Saturday May 25th, 2024
Download SceneNow app

The Louvre and British Museum to Assist In EGP 62 Million Renovation of The Egyptian Museum

And a host of other European museum are set to be involved, too.

Staff Writer

The Louvre and British Museum to Assist In EGP 62 Million Renovation of The Egyptian Museum

In a renovation plan funded completely by the European Union, The Egyptian Museum in Cairo's Tahrir Square is set undergo developments worth over EGP 62 million, according to The Art Newspaper,  with the British museum and the Louvre among several European Museum's set to lend their expertise.

Dubbed 'Transforming the Egyptian Museum of Cairo', the project will see developments in areas such as collection management, communications and audience engagement. 

Also supported by the Museo Egizio (Turin, Italy), the Ägyptisches Museum und Papyrussammlung (Berlin, Germany) and the Rijksmuseum Van Oudheden (Leiden, The Netherlands), the ambitious plan will see the British Museum aiding with advice on curating late period and Ptolemaic galleries as well as with developing audience engagement in terms of curating the new displays.

According to the Art Newspaper, a statement was made that the “British Museum conservation experts will assess the preservation of organic artefacts currently displayed in the lower galleries and provide training to conserve important painted tomb fragments.”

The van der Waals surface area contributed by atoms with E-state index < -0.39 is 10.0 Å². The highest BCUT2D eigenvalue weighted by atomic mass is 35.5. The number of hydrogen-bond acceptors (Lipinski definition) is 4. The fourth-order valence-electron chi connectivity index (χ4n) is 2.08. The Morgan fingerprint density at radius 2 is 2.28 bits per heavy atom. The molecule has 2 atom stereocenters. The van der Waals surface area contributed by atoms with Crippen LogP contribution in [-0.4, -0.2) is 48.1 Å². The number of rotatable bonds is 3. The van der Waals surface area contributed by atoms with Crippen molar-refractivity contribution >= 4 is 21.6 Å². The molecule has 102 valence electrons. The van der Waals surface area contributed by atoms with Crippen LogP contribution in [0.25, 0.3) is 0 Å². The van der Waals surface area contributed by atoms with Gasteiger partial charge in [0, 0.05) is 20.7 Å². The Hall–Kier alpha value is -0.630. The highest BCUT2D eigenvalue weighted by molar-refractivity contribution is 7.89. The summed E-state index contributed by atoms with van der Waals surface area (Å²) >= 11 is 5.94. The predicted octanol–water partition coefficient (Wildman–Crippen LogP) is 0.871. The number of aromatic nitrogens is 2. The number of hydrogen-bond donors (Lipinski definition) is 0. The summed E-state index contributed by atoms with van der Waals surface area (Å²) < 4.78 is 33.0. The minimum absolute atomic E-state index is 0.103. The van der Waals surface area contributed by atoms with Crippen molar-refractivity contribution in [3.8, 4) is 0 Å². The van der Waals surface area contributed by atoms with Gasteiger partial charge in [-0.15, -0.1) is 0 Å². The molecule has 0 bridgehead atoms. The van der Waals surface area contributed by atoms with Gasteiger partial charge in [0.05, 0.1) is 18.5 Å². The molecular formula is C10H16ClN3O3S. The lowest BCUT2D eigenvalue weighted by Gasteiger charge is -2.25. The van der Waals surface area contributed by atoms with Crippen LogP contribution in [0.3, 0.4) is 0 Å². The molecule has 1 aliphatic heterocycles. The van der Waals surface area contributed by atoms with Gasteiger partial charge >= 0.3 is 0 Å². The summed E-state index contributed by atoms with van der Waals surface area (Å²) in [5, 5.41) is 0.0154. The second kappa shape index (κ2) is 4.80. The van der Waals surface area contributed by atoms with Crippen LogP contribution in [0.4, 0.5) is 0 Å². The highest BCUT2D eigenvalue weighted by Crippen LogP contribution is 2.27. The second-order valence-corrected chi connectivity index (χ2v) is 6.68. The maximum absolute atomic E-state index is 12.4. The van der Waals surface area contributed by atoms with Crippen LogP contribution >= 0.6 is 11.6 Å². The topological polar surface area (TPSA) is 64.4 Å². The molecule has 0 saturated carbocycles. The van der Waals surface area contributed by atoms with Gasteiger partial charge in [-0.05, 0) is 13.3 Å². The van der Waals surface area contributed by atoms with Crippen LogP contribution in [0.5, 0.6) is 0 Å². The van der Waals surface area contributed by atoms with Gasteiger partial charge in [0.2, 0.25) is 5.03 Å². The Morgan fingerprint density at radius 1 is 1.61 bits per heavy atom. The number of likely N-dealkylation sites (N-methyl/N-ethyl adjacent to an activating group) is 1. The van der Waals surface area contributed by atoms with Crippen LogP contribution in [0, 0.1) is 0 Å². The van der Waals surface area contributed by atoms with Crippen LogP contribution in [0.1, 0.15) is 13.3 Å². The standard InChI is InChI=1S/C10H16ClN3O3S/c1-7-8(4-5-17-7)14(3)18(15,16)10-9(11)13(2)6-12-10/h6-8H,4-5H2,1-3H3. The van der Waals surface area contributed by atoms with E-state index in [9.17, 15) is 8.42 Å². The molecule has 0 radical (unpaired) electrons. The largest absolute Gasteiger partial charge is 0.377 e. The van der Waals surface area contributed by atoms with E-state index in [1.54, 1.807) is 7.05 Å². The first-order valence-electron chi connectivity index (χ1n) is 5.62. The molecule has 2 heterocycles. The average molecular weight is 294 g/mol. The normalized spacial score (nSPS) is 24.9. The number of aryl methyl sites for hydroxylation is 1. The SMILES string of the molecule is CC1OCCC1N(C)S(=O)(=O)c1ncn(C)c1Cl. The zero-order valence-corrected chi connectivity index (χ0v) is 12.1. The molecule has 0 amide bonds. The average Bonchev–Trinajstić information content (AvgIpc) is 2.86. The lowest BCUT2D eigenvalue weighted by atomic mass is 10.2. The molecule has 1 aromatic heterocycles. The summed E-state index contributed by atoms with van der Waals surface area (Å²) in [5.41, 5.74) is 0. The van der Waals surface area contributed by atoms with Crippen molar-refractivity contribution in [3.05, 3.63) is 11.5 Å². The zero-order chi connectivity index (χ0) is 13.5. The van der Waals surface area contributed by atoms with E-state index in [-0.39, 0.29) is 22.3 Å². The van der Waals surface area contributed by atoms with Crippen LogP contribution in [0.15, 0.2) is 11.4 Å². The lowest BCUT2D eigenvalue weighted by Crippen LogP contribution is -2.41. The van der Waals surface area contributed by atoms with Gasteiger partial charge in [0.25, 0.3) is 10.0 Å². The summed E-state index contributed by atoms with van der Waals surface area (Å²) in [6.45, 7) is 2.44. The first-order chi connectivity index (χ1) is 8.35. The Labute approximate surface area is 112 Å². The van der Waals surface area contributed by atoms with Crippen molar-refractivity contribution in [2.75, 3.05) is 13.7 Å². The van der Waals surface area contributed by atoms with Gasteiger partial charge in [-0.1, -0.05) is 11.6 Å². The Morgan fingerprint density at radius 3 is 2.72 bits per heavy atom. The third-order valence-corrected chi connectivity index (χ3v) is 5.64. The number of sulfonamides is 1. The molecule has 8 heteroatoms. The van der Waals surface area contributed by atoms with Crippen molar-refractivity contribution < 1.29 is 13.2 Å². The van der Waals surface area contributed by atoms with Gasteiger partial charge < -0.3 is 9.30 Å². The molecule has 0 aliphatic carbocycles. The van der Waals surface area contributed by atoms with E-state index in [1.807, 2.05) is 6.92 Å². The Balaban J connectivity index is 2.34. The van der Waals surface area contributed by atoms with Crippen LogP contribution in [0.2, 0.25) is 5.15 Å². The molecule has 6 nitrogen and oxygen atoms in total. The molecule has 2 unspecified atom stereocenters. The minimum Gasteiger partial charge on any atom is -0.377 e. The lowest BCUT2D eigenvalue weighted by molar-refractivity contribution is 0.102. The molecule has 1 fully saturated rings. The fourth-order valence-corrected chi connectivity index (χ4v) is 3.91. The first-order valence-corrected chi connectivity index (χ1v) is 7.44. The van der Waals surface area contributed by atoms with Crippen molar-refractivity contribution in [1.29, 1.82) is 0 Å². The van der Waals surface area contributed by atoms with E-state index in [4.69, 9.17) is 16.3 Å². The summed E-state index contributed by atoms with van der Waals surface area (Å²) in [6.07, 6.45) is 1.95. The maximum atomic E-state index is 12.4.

The 2,000-year-old Rosetta stone, which is on permanent display in the British Museum, will not however be returned to Egypt according to Egyptian and British officials.

Earlier last year, Director of the New Grand Egyptian Museum, Tarek Tawfik, had voiced his wishes of having the the Rosetta stone returned to Egypt but he clarified that no official request had actually been made.

Tawfik adds, “No official request has been made, or is being made, to seek the return of the Rosetta Stone. The repatriation of objects is not a priority for the Grand Egyptian Museum because of the sheer number of artefacts—more than 100,000—we will have on display when it opens in 2020.” 

The Rosetta stone which has been in the British Museum since 1802, was first discovered during the Napoleonic campaign in Egypt in 1799.  Dating back to 196BC, the stone slab is inscribed with three different dialects, hieroglyphics, demotic and Greek and helped in deciphering hieroglyphics.

Main Image: